'Kid Nation' controversy overblown, says Massachusetts participant

Paul Crocetti

You might have heard about "Kid Nation."

The CBS reality show, with 40 kids who form a new society without parents or modern technology, debuts Wednesday amid a swirl of controversy about possible child labor violations and children hurt during taping.

But one of the kids from "Kid Nation," 11-year-old Guylan Qudsieh, of Upton, said that while the show was a lot of hard work, he enjoyed the experience.

"I think all the kids were pretty happy," Qudsieh said. "The way I remember those days, they were pretty fun.

"I didn't think I was being abused."

During the 40 days at Bonanza City, N.M., the children had to perform such tasks as cooking their own meals, getting their own water from the wells, and cleaning their own outhouses, according to CBS.

Everyone received a stipend of $5,000, but at the end of each episode the group awards a "Gold Star" to one child, worth $20,000, according to the network.

There is a showdown each episode, which determines the class structure of the town.

Cooking was "interesting," Qudsieh said.

"We learned to make a game of it," such as seeing who could chop potatoes the finest, he said.

The work could appear "unending," he said, but he realized later that it helped him fall asleep easier at night.

"We kind of had to adjust to getting a little less sleep than we were used to," Qudsieh said.

He also had to adjust to life without his family for more than a month.

"For some kids it was more difficult than others," he said. "I think I took it pretty well. Most of us didn't have time to think about our families."

Sam Qudsieh, Guylan's father, said he was confident his son could handle the experience.

Guylan's parents are both exotic animal trainers and traveled around the country quite a bit before settling in Upton about five years ago, Sam Qudsieh said.

"We're really nomadic as a family," he said. "Guylan is used to making different friends."

At home, Guylan is also involved in theater: he has co-written and co-directed a play and acted in others.

A self-described "environmentalist," Guylan said he likes to give people advice.

"I think we should give fossil fuels a rest," said Guylan, who is home-schooled. "I don't want my kids to have to deal with our problems, and global warming would definitely be our problem."

While Guylan was in New Mexico, his parents communicated with him through a CBS liaison.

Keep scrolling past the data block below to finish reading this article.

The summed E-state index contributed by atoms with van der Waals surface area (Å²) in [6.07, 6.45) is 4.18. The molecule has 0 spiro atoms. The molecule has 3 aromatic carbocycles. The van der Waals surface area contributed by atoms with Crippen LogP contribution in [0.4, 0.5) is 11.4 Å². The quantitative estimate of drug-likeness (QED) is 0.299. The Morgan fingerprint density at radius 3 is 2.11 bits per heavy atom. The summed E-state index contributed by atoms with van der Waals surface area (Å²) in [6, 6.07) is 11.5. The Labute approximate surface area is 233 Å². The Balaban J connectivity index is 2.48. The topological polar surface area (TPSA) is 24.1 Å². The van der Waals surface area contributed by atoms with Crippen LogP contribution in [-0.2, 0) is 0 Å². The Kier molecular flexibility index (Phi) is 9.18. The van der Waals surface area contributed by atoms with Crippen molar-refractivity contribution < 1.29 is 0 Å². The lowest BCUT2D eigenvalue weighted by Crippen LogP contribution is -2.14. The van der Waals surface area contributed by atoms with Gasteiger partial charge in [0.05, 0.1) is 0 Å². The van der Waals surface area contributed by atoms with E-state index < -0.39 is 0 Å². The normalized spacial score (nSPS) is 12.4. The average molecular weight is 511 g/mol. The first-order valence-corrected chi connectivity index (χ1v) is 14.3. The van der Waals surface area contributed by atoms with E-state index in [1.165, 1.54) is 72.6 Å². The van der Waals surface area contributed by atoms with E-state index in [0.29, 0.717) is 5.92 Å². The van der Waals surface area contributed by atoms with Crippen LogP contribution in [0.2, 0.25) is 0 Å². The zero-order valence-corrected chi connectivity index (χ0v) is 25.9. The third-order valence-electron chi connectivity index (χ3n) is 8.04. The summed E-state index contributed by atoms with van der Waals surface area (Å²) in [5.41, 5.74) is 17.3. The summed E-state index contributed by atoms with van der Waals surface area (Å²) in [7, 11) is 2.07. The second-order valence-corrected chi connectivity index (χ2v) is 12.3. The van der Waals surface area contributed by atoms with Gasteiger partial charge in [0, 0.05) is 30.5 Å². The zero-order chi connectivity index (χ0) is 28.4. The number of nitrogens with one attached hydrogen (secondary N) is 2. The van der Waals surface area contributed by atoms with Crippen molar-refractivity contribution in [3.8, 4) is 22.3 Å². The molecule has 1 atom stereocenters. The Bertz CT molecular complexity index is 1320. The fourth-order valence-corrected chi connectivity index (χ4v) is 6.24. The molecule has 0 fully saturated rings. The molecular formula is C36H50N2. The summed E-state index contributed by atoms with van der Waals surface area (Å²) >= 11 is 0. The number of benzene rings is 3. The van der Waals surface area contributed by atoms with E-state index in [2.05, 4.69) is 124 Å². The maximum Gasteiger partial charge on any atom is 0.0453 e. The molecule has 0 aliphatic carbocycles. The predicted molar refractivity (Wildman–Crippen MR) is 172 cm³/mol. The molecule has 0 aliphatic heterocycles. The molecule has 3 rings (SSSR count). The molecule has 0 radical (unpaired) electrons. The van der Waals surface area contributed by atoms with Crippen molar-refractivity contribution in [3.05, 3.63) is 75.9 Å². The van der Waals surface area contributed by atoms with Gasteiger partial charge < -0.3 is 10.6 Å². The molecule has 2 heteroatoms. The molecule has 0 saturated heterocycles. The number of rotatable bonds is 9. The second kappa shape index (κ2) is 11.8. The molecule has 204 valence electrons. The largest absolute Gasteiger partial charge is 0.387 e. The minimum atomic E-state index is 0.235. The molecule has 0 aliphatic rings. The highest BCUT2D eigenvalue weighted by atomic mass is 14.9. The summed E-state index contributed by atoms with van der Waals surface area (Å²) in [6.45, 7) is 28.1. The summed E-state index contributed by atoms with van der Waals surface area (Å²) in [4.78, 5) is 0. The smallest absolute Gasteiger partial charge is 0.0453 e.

"We could always choose to bring him home," Sam Qudsieh said.

The children could also leave at any point.

While CBS has said some children did leave before the end of taping, Guylan could not say if he was one of those kids.

One of the major aspects of the early press about the show involves multiple children who swallowed bleach.

But medical staff was right on it, as they were throughout the taping, Guylan said.

"No one got seriously hurt," he said. "Everyone was treated right away. It really wasn't bad."

Guylan said he knew the kids who needed medical attention, and found out about it quickly.

"Everyone kind of knew everyone," he said. "There were no secrets. Things don't stay quiet for very long. No event goes unnoticed."

Early reports have seemed to focus on the negatives, Sam Qudsieh added.

"My feeling is people tend to jump the gun," he said. "There was no story to talk about yet."

But a positive could come out of the negativity.

"I hope it brings in more people," Sam Qudsieh said.

Added Guylan: "I think people who do say bad things, I'm pretty sure they'll come around when they see the first episode."

For the premiere, Guylan said he is going to have friends over to watch it with him.

After that, he said he wants to watch the show with different relatives, potentially as far away as California.

That trip could be arranged, says Sam.

"I'm excited to see how he did, to see how he handled the social experiment," he said.

Guylan said he is touch with a few kids from the show, including Eric of New Jersey and Mike of Washington.

The group of children, aged 8 to 15 years old, were generally "nice and respectful," Guylan said.

But he wouldn't say if he had any specific trouble with anyone.

"I'm not going to spoil anything for you," he said with a laugh.

So now after all the talk, the country will be watching.

With rumors starting up about a second season, Guylan said he would jump at the chance to do it all again.

"I was a little bit apprehensive, but it was definitely exciting," he said. "It was definitely a once-in-a-lifetime experience.

"I hope this works out and all the controversy washes away."

Paul Crocetti of The Milford (Mass.) Daily News can be reached at 508-634-7583 or pcrocett@cnc.com.